During a Monday interview on post, the brigade commander of a Fort Hood soldier and his military working dog who were injured in a bomb blast in Afghanistan talked about the incident and the outpouring of support the soldier and his family have had since.

Spc. Andrew Brown, 22, and his military dog, Rocky, were searching a structure for explosive materials in southern Afghanistan’s Helmand Province on Dec. 3 when the bomb exploded, officials said.

“They were on a specific mission looking for explosive devices; that was at the point where they were injured due to an IED,” said Col. Ross Guieb, the commander of the 89th Military Police Brigade. “I think Rocky might be back in the next week or so unless something else comes up. We are not sure if he will come back here to rehab or go elsewhere. For now, I think Brown and his family are going to stay at Walter Reed and continue to heal. His wife’s family is from the East Coast, so it will be a better situation for him to have that family on the East Coast.”

Both soldier and dog are expected to both make a full recovery, Guieb said.

A photo of the injured dog wearing a Purple Heart Medal in a hospital in Germany went viral last week.

The photo, posted Dec. 9 on the brigade’s Facebook page, had more than 133,000 likes, 186,000 shares and nearly 15,000 comments as of Tuesday morning.

“I think they (Brown’s family) are overwhelmed with support in talking with them,” Guieb said.

Brown has since been taken to Walter Reed Army Medical Center in Washington, D.C., for treatment and rehabilitation. The dog is still in Germany. As soon as he is stable, he will return to the United States to continue his rehabilitation, Guieb said.

Brown, originally from Eliot, Maine, is being treated for non-life-threatening injuries. He will also undergo a series of tests for traumatic brain injury, which is routine for soldiers injured by roadside bombs. He joined the Army two years ago.

The bomb also caused shrapnel wounds and a broken leg for Rocky.

“I know there was a lot of concern on basically trying to put a stabilizing piece into the back hind leg, but it seems right now it will be a full recovery,” Guieb said.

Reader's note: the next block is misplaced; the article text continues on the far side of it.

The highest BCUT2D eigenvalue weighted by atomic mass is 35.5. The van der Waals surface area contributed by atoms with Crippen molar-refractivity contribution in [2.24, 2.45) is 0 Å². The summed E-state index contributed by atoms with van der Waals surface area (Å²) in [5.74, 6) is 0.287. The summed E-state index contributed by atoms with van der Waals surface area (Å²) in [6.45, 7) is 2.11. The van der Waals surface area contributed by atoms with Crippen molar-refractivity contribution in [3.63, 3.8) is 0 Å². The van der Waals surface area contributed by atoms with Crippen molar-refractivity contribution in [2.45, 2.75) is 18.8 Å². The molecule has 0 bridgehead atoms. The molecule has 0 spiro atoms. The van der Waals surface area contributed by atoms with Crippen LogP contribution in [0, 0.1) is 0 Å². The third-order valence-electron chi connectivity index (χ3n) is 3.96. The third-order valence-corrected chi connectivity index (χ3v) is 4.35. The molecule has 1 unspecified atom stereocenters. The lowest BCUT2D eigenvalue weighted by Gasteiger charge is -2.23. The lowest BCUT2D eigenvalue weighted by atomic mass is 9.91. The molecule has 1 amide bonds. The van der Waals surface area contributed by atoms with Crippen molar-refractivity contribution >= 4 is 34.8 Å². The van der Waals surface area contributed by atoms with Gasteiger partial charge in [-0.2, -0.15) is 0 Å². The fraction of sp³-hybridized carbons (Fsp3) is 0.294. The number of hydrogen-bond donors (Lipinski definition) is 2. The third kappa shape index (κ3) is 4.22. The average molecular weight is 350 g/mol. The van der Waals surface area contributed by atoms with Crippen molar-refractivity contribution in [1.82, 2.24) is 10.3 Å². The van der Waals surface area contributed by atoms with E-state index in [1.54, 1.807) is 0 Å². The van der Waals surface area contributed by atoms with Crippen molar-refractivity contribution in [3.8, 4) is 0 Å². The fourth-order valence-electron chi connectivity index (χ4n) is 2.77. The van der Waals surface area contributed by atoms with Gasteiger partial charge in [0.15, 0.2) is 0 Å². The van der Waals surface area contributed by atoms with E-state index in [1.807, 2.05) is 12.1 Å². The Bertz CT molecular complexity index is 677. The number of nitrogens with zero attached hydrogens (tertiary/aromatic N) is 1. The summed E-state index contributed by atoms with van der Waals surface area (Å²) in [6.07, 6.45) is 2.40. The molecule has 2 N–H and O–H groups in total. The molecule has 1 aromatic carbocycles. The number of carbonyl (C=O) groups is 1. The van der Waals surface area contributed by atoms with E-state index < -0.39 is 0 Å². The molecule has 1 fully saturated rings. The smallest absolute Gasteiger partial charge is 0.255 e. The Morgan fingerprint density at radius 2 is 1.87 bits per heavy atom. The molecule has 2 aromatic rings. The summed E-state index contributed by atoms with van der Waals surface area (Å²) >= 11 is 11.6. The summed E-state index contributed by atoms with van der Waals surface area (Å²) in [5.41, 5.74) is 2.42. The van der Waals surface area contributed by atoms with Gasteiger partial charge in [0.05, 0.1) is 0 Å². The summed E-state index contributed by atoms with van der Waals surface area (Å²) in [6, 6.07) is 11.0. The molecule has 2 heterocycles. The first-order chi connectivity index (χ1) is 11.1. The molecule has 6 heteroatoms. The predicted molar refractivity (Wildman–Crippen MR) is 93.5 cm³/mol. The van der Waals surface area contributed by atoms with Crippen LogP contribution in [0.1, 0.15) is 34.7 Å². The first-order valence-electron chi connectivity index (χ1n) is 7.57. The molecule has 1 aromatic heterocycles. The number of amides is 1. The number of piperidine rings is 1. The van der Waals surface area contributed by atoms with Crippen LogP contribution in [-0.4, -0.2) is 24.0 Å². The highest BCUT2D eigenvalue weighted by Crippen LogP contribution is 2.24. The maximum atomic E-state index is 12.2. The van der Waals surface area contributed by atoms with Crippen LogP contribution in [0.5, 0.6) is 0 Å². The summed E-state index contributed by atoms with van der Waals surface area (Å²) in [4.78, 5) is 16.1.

Brown will receive a Purple Heart for the injury. He and Rocky were deployed from Fort Hood on Oct. 26, and were attached to the unit in Afghanistan.

Training

Guieb said the bond between a dog and his handler is a special one.

“The bond between a military working dog and their handler is probably one of the strongest bonds,” he said. “They are like any other partner — sometimes they don’t see eye to eye — but at the end of the day, I think that the bond is very strong.”

The brigade showcased some of its soldiers and their dogs training at Fort Hood on Monday.

Sgt. Darrell Mosley and his dog, Algo, a 2-year-old German shepherd, practiced during a routine training session.

“You get to the point when training these dogs where sometimes you spend more time with them than you do your family,” Mosley said. “They end up becoming family. … I trust him with my life.”

After both Brown and Rocky are healed, the brigade plans to reunite the two at Fort Hood.

“We’re excited to have them back and all of the support no only to those two soldiers but to all the soldiers deployed in the brigade and also in III Corps,” Guieb said.

Deployments for dog teams

Soldiers and the dogs in the brigade deploy as teams, and are usually attached to other units.

Currently, the brigade has about 170 soldiers deployed to the Middle East and elsewhere. About 40 soldiers just returned from a deployment to Niger, Africa.

Brown and Rocky were attached to a Special Operations unit.

The brigade is made up of five battalions at five different locations in the continental United States. It’s main purpose is to support maneuver units.

Those deployed soldier and dog teams are part of a “very highly specialized technical mission,” Guieb said. “They really can cover down larger spaces that, if you didn’t have them, you would need more people with different technology. They can cover a large area and find those explosives.”

Contact Lauren Dodd at ldodd@kdhnews.com | 254-501-7568

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